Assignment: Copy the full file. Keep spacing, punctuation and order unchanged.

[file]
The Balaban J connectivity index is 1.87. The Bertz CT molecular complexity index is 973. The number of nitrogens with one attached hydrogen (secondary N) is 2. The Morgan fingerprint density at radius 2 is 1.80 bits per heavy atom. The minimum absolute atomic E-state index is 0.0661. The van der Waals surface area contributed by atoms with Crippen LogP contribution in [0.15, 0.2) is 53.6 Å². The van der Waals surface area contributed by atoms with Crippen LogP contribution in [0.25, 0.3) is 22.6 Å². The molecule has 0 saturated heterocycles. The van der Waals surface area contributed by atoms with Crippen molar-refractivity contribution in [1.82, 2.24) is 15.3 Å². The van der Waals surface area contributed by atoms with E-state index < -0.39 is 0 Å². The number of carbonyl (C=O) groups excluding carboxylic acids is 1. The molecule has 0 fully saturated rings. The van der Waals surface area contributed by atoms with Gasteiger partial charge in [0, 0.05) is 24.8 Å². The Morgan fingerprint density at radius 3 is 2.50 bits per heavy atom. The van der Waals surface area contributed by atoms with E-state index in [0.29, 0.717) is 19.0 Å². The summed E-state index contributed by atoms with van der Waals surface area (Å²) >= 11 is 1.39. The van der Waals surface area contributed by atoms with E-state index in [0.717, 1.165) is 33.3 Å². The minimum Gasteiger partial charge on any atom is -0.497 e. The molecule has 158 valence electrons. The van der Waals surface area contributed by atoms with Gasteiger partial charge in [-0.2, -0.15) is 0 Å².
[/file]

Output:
The Balaban J connectivity index is 1.87. The Bertz CT molecular complexity index is 973. The number of nitrogens with one attached hydrogen (secondary N) is 2. The Morgan fingerprint density at radius 2 is 1.80 bits per heavy atom. The minimum absolute atomic E-state index is 0.0661. The van der Waals surface area contributed by atoms with Crippen LogP contribution in [0.15, 0.2) is 53.6 Å². The van der Waals surface area contributed by atoms with Crippen LogP contribution in [0.25, 0.3) is 22.6 Å². The molecule has 0 saturated heterocycles. The van der Waals surface area contributed by atoms with Crippen molar-refractivity contribution in [1.82, 2.24) is 15.3 Å². The van der Waals surface area contributed by atoms with E-state index < -0.39 is 0 Å². The number of carbonyl (C=O) groups excluding carboxylic acids is 1. The molecule has 0 fully saturated rings. The van der Waals surface area contributed by atoms with Gasteiger partial charge in [0, 0.05) is 24.8 Å². The Morgan fingerprint density at radius 3 is 2.50 bits per heavy atom. The van der Waals surface area contributed by atoms with E-state index in [0.29, 0.717) is 19.0 Å². The summed E-state index contributed by atoms with van der Waals surface area (Å²) >= 11 is 1.39. The van der Waals surface area contributed by atoms with E-state index in [0.717, 1.165) is 33.3 Å². The minimum Gasteiger partial charge on any atom is -0.497 e. The molecule has 158 valence electrons. The van der Waals surface area contributed by atoms with Gasteiger partial charge in [-0.2, -0.15) is 0 Å².